100 Social Security Myths Busted – Social Security

I’ve just released a new book. It’s called “Social Security: 100 Myths and 100 Facts.” You can get a hard copy of the book for less than 10 bucks at Amazon.com. You can get an electronic version of the book at barnesandnoble.com and other online booksellers.

Regular readers of this column may recall that I have written dozens of past columns debunking various myths about Social Security that are floating around on the internet and that get passed around, usually via emails, from one unsuspecting (and sometimes gullible) recipient to another. In most of those columns, I usually only have the space to take on three or four such myths. And every time I write such a column, I usually say something like this: “If I had the space, I could probably write a column debunking 100 Social Security myths.”

Well, I finally decided to make the space by putting all these myths — and more importantly, all the corresponding facts — into one easy-to-read book.
I think the best way to introduce you to the book is to reprint here the introduction that you’ll find at the very beginning of the new book. It goes like this:

“Social Security touches the lives of every American. We all have a Social Security number. Most of us work at jobs in which Social Security taxes are taken out of our paychecks, while others have their own businesses and pay self-employment taxes into the Social Security system.

Sixty-five million people are receiving monthly Social Security checks. They are getting either retirement or disability benefits, or they are the spouse or child of someone getting such benefits, or they are the widow, widower or child of a worker who has died.

The trillion-dollar funding of the Social Security program makes up about one-fourth of the entire federal budget of the United States. So, a government program that is so huge and that affects every one of us is bound to be the focus of many rumors, misunderstandings, half-truths and outright lies.

I have spent the last half-century debunking all those myths. And now, for the first time, I have compiled a list of the top 100 myths about Social Security into one easy-to-read and easy-to-understand guidebook.

Those myths can be broadly divided into two categories. One I will call “Political and Policy Myths.” These myths frequently have to do with how the Social Security program is financed.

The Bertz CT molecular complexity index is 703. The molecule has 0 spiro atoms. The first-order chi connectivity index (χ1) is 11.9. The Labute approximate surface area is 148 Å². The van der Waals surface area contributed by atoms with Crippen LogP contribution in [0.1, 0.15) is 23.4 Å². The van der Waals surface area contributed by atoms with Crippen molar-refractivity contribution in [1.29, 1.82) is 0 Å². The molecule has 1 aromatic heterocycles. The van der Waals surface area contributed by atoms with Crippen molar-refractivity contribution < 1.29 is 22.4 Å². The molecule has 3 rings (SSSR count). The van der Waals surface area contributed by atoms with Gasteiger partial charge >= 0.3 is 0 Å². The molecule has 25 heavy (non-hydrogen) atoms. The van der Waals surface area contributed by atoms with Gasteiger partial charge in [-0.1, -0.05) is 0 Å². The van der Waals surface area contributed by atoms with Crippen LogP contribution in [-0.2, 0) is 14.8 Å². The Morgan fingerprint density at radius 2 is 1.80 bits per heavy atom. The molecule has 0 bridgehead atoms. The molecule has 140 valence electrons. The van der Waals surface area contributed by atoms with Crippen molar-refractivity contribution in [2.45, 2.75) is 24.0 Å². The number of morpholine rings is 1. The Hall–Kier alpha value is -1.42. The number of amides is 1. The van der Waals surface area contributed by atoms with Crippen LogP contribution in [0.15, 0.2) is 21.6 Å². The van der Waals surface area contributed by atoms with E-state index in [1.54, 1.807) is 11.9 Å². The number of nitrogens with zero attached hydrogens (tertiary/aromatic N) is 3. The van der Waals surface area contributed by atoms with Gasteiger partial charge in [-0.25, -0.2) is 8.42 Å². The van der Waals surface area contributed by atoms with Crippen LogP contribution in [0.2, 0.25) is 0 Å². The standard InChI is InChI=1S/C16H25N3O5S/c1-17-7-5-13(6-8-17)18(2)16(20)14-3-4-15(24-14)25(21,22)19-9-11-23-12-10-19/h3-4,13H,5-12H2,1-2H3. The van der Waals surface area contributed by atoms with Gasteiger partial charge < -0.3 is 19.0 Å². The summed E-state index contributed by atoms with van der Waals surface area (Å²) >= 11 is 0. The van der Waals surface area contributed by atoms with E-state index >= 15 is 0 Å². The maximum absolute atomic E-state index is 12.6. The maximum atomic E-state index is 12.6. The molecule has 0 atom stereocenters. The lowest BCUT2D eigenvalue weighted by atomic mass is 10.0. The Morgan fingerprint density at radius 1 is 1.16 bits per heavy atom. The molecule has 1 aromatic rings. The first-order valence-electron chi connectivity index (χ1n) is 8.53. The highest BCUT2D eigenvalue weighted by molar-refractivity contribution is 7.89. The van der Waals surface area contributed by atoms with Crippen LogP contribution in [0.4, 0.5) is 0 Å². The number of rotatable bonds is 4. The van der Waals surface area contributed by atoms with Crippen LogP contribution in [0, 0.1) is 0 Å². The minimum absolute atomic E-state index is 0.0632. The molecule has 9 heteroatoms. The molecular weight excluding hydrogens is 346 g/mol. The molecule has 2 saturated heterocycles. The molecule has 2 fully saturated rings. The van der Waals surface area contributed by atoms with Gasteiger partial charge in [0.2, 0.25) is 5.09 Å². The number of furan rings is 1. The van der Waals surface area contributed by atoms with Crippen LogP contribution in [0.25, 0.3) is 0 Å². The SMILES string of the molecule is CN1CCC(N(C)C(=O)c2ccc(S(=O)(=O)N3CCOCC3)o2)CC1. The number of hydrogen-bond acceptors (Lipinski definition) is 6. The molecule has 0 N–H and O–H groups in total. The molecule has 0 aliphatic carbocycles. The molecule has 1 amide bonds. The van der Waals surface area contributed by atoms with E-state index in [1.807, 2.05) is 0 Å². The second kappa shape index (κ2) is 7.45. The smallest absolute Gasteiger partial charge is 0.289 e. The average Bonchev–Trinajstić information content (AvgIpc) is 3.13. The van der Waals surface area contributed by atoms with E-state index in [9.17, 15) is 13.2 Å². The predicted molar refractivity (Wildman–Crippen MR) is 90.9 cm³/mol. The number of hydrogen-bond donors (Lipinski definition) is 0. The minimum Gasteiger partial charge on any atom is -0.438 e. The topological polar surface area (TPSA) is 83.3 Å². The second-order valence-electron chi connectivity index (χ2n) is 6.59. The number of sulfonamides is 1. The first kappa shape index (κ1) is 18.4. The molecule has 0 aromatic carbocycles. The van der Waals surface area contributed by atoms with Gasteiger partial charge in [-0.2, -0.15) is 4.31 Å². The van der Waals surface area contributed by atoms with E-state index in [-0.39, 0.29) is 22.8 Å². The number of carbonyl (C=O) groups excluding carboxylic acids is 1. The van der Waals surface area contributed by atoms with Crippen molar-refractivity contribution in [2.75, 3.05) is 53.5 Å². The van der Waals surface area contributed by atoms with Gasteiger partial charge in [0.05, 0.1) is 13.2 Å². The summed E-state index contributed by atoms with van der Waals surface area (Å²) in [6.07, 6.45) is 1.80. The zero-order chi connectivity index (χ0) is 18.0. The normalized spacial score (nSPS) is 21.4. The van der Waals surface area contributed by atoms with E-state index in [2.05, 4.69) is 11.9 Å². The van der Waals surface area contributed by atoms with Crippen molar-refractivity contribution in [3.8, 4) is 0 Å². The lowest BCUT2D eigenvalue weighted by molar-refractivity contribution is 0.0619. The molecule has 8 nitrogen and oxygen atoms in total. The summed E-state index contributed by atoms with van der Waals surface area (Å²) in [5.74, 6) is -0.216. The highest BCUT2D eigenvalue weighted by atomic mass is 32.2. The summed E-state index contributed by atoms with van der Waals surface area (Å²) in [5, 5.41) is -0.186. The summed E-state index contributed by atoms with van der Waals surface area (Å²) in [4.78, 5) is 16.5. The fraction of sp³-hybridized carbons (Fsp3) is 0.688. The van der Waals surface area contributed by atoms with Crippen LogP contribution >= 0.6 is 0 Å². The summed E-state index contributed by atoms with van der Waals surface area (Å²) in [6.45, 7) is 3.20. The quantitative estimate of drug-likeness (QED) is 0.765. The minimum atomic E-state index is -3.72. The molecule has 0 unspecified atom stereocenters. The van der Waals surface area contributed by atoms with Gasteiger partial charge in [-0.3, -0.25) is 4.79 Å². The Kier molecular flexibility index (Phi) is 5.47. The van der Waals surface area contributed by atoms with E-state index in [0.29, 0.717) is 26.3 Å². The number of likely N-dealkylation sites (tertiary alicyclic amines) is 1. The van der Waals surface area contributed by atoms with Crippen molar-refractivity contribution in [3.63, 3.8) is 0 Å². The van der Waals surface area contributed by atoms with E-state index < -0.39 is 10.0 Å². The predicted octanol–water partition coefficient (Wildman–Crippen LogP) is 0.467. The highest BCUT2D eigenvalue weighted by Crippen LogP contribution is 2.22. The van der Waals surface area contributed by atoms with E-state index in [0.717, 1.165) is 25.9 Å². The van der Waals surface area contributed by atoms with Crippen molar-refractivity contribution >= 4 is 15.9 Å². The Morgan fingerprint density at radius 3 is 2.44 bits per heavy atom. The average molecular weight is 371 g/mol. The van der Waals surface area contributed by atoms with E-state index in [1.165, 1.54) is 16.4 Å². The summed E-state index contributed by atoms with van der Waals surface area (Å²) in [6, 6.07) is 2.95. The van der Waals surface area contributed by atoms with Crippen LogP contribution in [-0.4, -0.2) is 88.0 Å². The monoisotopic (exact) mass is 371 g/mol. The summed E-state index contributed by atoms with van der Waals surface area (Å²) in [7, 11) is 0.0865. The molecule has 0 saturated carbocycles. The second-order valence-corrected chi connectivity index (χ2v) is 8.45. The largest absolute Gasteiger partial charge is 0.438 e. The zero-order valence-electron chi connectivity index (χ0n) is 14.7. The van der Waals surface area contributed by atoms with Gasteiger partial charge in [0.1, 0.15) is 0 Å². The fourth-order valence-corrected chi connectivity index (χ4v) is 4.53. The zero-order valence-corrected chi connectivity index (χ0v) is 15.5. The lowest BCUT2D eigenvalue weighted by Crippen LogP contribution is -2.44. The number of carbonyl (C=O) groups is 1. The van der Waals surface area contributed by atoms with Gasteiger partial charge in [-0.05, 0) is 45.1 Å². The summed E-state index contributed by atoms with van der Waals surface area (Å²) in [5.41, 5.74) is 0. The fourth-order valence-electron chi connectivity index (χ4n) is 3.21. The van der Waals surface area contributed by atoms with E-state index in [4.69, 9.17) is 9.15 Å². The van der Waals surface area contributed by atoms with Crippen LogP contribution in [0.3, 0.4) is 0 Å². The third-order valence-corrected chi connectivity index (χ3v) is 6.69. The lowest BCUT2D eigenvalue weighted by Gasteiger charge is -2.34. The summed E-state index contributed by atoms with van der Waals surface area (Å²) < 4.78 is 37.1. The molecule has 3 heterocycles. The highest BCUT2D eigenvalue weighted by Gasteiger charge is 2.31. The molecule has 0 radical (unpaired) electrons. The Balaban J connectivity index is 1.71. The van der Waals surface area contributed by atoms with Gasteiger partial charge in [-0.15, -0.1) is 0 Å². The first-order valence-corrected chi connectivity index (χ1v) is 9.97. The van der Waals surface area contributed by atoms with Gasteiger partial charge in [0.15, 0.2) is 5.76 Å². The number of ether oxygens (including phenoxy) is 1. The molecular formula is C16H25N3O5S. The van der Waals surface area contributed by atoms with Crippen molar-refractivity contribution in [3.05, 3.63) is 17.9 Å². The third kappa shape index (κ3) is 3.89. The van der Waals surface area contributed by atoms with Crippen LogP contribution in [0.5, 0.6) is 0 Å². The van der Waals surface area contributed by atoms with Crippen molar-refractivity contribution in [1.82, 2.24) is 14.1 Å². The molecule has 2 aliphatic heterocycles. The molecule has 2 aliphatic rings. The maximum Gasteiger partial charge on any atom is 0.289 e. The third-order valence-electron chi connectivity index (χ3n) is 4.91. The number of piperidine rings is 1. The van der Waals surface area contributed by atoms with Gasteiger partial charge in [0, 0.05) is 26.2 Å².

But I suspect most people reading this book will be more interested in the second broad category, which I will call “Program and Practical Myths.” These are myths about the rules and regulations for each of the various kinds of Social Security benefits — essentially, who is eligible for which benefits, when they are eligible and how they go about getting those benefits.”

Here is just a sampling of the politically oriented myths that I take on in the first part of the book.

–Social Security is going broke. (Hint: the program has fiscal problems that are fixable, and those reforms will keep the system from going belly up.)

–Social Security is a Ponzi scheme.

–The government has stolen Social Security money and used it for other purposes.

–Illegal immigrants get Social Security benefits.

The second half of the book deals with program and policy myths and is further subdivided into sections clearing up myths about retirement benefits, spousal and widow’s benefits, benefits for children, disability benefits and Supplemental Security Income payments. There is also a small section on Medicare myths — although, as I always point out to my readers, I am a Social Security expert but not much of a Medicare expert.

Here is a sampling of the myths covered in the program and policy part of the book.

–My retirement benefit is based on my highest three years of earnings (or last five, or highest 10 — just pick your number).

–If I stop working, or work part time, before I start my Social Security, I will be messing up my future Social Security check.

–There are secret or hidden rules about Social Security.

–I can take reduced benefits from my spouse and later switch to full benefits on my own record.

–All disability claims are denied the first time around.

–Children can only get benefits from a deceased parent’s Social Security record.

My faithful readers will know that I have written another book about Social Security. It’s called “Social Security: Simple and Smart — 10 Easy-to-Understand Fact Sheets That Will Answer All Your Questions About Social Security.” While there is bound to be some overlap in topics covered in any two books about Social Security, there are important differences between my two books.

I recommend you read the “Simple and Smart” book if you are looking for a practical guide to how Social Security works, with important information about how and when to file for various kinds of Social Security benefits and tips for dealing with issues that crop up once your benefits start.

And you should read the “Myths/Facts” book if you are sick and tired of hearing and seeing all the Social Security mumbo-jumbo that’s out there, mostly polluting the online world, and if you’d just like to know the truth.


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